The anonymous source also said that according to the Attorney-General’s Chambers at the PSSC meeting, community service cannot be listed in the Control of Tobacco Product and Smoking Bill as an optional punishment for GEG offenders in lieu of a fine – as previously proposed by Khairy last month – “because it’s already in another law”.

Besides that, the issue of jurisdiction of enforcement was raised at the meeting, such as whether certain provisions in the tobacco control law can only be enforced by Customs or the police, instead of the Ministry of Health (MOH).

Concerns of lawsuits against the government over the constitutionality of the proposed tobacco and vape ban for the next generation was mentioned, the source said, citing Article 10 of the Federal Constitution that protects freedom of speech, assembly and association.

“Freedom of choice — that’s what Article 10 is all about,” the source said. “It’s your personal choice whether you want to die or stay healthy.”

The source stressed that the government needs to engage stakeholders and people who will be directly affected by the tobacco control legislation, namely the next generation born from 2007.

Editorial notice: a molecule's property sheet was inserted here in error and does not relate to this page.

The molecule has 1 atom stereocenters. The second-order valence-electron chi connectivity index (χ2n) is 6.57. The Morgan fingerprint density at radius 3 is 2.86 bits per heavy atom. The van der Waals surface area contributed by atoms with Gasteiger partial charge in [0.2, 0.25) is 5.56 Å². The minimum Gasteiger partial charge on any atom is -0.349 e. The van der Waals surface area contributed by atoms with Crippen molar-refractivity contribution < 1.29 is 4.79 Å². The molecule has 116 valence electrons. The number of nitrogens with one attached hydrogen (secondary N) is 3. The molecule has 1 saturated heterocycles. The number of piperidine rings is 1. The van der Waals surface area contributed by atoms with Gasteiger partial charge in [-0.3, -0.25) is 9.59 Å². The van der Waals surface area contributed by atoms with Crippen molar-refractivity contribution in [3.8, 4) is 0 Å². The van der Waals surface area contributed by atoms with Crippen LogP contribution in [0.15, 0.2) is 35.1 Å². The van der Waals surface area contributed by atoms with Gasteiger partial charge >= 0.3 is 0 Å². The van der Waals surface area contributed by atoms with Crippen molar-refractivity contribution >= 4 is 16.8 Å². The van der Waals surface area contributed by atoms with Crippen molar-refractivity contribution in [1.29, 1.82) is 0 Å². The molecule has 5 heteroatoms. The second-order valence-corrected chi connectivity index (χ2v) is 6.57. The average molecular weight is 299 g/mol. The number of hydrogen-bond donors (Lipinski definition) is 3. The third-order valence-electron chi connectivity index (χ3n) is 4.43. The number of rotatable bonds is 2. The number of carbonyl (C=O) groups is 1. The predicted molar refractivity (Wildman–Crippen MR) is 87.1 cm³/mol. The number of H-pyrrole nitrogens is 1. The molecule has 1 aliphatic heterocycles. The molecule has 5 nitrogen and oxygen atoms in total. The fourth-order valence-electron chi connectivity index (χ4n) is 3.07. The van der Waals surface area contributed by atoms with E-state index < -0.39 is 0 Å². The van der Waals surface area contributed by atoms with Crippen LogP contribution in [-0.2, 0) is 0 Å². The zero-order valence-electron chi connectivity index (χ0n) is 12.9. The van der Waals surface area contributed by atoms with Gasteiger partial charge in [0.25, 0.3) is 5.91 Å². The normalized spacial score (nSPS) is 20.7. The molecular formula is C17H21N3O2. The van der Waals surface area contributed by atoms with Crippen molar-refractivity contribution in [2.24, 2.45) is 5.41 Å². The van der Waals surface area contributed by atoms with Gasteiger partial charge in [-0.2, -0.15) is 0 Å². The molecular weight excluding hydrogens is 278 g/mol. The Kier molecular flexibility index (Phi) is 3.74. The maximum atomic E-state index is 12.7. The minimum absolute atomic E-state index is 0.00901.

According to the source, some adult constituents who smoke cigarettes, use rolled tobacco, or chew tobacco are “very angry” about the tobacco bill, despite the source telling them that the tobacco GEG does not affect them, only the next generation.

Kerajaan mahu jatuh sudah? Tak ada kerja lain? (Government wants to fall already? No other work to do?),” the source quoted their constituents as saying.

To the source’s response quoting Khairy that the cost of treating smoking-related disease far exceeds the revenue collected from tobacco taxes, constituents reportedly told their MP: “If these smokers need treatment in hospital, let them pay for it themselves; no need for the government to pay for them.”

However, the source noted that some of their other constituents were in favour of the tobacco control bill because of religious beliefs that prohibit smoking.

“They asked me what I think of the bill? Is it good or bad? I said ‘yes and no’,” the source said.

“This bill is good for health. I don’t want my grandchildren to be sick because of smoking, but at the same time, I also don’t want my grandchildren to go to jail just because of one stick of cigarette. So why should you criminalise it?”

The version of the Control of Tobacco Product and Smoking Bill tabled in Parliament last July 27 however does not propose incarceration for GEG offenders convicted of smoking or vaping. In relation to offences involving the GEG group, only the sale of tobacco or vape products to those born from 2007 is punishable with up to three years’ jail on conviction.

According to the source, the PSSC is set to meet next Tuesday (September 13) to review a draft of the revised bill. The next parliamentary meeting is scheduled for October 3, with the tabling of Budget 2023 set on October 7.

If passed, the Control of Tobacco Product and Smoking Bill, one of the most significant pieces of legislation in recent history that envisions a tobacco-free generation, will be Malaysia’s first ever tobacco control Act.